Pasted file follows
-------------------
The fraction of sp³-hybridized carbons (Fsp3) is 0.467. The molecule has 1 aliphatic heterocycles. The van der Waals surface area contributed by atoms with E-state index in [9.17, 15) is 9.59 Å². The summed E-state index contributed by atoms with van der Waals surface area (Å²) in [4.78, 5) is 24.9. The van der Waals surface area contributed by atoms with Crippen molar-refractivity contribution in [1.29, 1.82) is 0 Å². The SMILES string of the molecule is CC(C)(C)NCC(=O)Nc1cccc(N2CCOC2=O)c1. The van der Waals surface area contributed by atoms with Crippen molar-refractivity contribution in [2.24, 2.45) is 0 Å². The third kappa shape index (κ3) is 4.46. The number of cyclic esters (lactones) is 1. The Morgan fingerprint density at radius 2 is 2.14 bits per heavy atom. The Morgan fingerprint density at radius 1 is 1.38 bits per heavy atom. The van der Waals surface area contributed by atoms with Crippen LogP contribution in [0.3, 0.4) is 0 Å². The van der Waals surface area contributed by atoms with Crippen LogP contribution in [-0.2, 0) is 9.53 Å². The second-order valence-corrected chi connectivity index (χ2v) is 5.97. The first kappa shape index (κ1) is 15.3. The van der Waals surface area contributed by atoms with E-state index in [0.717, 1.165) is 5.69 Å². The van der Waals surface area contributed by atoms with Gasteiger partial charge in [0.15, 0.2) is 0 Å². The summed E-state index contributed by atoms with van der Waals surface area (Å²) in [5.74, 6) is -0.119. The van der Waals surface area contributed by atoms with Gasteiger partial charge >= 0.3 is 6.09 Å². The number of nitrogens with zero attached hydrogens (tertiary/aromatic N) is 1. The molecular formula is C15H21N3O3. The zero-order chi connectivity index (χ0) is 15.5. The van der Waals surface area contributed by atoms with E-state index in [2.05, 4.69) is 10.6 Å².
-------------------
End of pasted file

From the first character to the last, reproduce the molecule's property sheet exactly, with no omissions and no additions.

The fraction of sp³-hybridized carbons (Fsp3) is 0.467. The molecule has 1 aliphatic heterocycles. The van der Waals surface area contributed by atoms with E-state index in [9.17, 15) is 9.59 Å². The summed E-state index contributed by atoms with van der Waals surface area (Å²) in [4.78, 5) is 24.9. The van der Waals surface area contributed by atoms with Crippen molar-refractivity contribution in [1.29, 1.82) is 0 Å². The SMILES string of the molecule is CC(C)(C)NCC(=O)Nc1cccc(N2CCOC2=O)c1. The van der Waals surface area contributed by atoms with Crippen molar-refractivity contribution in [2.24, 2.45) is 0 Å². The third kappa shape index (κ3) is 4.46. The number of cyclic esters (lactones) is 1. The Morgan fingerprint density at radius 2 is 2.14 bits per heavy atom. The Morgan fingerprint density at radius 1 is 1.38 bits per heavy atom. The van der Waals surface area contributed by atoms with Crippen LogP contribution in [0.3, 0.4) is 0 Å². The van der Waals surface area contributed by atoms with Crippen LogP contribution in [-0.2, 0) is 9.53 Å². The second-order valence-corrected chi connectivity index (χ2v) is 5.97. The first kappa shape index (κ1) is 15.3. The van der Waals surface area contributed by atoms with E-state index in [0.717, 1.165) is 5.69 Å². The van der Waals surface area contributed by atoms with Gasteiger partial charge in [0.15, 0.2) is 0 Å². The summed E-state index contributed by atoms with van der Waals surface area (Å²) in [5.74, 6) is -0.119. The van der Waals surface area contributed by atoms with Gasteiger partial charge >= 0.3 is 6.09 Å². The number of nitrogens with zero attached hydrogens (tertiary/aromatic N) is 1. The molecular formula is C15H21N3O3. The zero-order chi connectivity index (χ0) is 15.5. The van der Waals surface area contributed by atoms with E-state index in [2.05, 4.69) is 10.6 Å².